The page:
Putting on safety gear can be time consuming for some workers in high-risk professions. As a result, questions have arisen regarding whether employees should be paid for the time spent putting on their gear.
The answer to this question would have important implications for work safety. If it was determined putting on safety gear wasn’t something workers could be paid for, this could encourage cutting corners. The risk of workplace accidents and resulting workers’ compensation claims could thus be increased. On the other hand, if putting on safety gear is considered an essential part of the job– and one workers get paid for doing– not only is the incentive to cut corners removed but the importance of donning safety gear is underscored.
Fortunately, the U.S. Supreme Court recently ruled in favor of the workers in a case against Tyson Food’s pork processing plant. The workers were awarded $2.9 million in overtime pay for the time they spent putting on safety gear, which Safety News Alert reports was “integral and indispensable to their hazardous work.”
Putting on Workplace Safety Gear is a Task Employees Should Be Paid For
The Tyson employees who brought the initial case worked in a plant where killing, cutting, and re-trimming took place. The specific safety equipment which each worker wore was based on the duties performed in the plant. Some of the employees were paid for putting their gear on and taking it off, but many were not. Further, the amount of time the workers actually spent taking the gear off and on was not recorded.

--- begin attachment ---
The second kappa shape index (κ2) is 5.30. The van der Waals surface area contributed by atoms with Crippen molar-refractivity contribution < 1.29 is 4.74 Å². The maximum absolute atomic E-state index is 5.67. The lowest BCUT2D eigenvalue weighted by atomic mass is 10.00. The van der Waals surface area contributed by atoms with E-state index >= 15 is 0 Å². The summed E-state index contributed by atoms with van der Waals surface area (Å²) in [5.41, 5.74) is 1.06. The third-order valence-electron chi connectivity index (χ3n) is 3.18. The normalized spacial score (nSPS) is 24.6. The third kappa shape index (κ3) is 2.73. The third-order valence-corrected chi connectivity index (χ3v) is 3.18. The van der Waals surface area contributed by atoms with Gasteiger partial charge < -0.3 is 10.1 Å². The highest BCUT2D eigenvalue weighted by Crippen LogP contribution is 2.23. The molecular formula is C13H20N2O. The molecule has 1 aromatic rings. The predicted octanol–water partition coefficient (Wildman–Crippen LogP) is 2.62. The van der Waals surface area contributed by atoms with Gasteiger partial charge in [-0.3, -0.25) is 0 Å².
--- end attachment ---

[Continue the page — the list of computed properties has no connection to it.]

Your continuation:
The employees argued they should have been paid for their time and they brought a wage-and-hour claim. They sought $2.9 million in overtime pay for the uncompensated time they had spent putting on safety gear. They also sought to have their wage and hour claim certified as a class action. A district court ruled in their favor, indicating a class action was an appropriate method of resolving the case even though not all of the workers wore the exact same safety equipment.
The court ruled the employees were entitled to overtime pay. Because no records were kept regarding the amount of time the workers spent putting on safety gear, the employees asked an industrial relation’s expert to conduct calculations to determine how much time on average they spent dressing in appropriate gear. After videotaping the workers putting on and removing their safety equipment, the expert determine the cut and re-trim department workers spend 18 minutes per day on average to put on safety gear and those in the kill department spent 21.25 minutes. Tyson argued the calculations were improper, but the district court and Eighth Circuit disagreed.
The case was appealed to the Supreme Court, and in a 6-3 decision, the court upheld the ruling awarding the workers $2.9 million. The decision was an important one because it affirms putting on safety equipment is an important and essential part of the job for which workers deserve payment.